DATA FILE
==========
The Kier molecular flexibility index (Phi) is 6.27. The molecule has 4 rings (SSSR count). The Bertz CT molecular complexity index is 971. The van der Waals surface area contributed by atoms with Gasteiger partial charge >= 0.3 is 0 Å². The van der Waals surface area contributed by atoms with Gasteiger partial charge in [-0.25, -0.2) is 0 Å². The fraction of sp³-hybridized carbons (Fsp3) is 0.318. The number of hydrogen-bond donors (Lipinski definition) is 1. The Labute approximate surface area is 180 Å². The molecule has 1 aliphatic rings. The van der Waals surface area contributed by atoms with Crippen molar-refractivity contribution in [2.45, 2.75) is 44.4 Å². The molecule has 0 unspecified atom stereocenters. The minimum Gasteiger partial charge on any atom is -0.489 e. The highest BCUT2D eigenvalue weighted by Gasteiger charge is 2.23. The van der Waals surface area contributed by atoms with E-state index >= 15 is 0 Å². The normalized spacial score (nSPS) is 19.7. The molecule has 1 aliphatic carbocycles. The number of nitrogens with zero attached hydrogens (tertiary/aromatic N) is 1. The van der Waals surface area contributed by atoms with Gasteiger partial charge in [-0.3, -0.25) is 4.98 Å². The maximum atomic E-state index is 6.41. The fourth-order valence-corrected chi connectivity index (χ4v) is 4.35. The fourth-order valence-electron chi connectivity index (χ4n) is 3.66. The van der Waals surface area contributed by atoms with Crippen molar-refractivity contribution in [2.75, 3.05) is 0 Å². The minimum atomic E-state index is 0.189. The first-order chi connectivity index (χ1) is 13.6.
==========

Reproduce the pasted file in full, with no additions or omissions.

The Kier molecular flexibility index (Phi) is 6.27. The molecule has 4 rings (SSSR count). The Bertz CT molecular complexity index is 971. The van der Waals surface area contributed by atoms with Gasteiger partial charge >= 0.3 is 0 Å². The van der Waals surface area contributed by atoms with Gasteiger partial charge in [-0.25, -0.2) is 0 Å². The fraction of sp³-hybridized carbons (Fsp3) is 0.318. The number of hydrogen-bond donors (Lipinski definition) is 1. The Labute approximate surface area is 180 Å². The molecule has 1 aliphatic rings. The van der Waals surface area contributed by atoms with Crippen molar-refractivity contribution in [2.45, 2.75) is 44.4 Å². The molecule has 0 unspecified atom stereocenters. The minimum Gasteiger partial charge on any atom is -0.489 e. The highest BCUT2D eigenvalue weighted by Gasteiger charge is 2.23. The van der Waals surface area contributed by atoms with E-state index >= 15 is 0 Å². The normalized spacial score (nSPS) is 19.7. The molecule has 1 aliphatic carbocycles. The number of nitrogens with zero attached hydrogens (tertiary/aromatic N) is 1. The van der Waals surface area contributed by atoms with Gasteiger partial charge in [-0.3, -0.25) is 4.98 Å². The maximum atomic E-state index is 6.41. The fourth-order valence-corrected chi connectivity index (χ4v) is 4.35. The fourth-order valence-electron chi connectivity index (χ4n) is 3.66. The van der Waals surface area contributed by atoms with Crippen molar-refractivity contribution in [2.75, 3.05) is 0 Å². The minimum atomic E-state index is 0.189. The first-order chi connectivity index (χ1) is 13.6.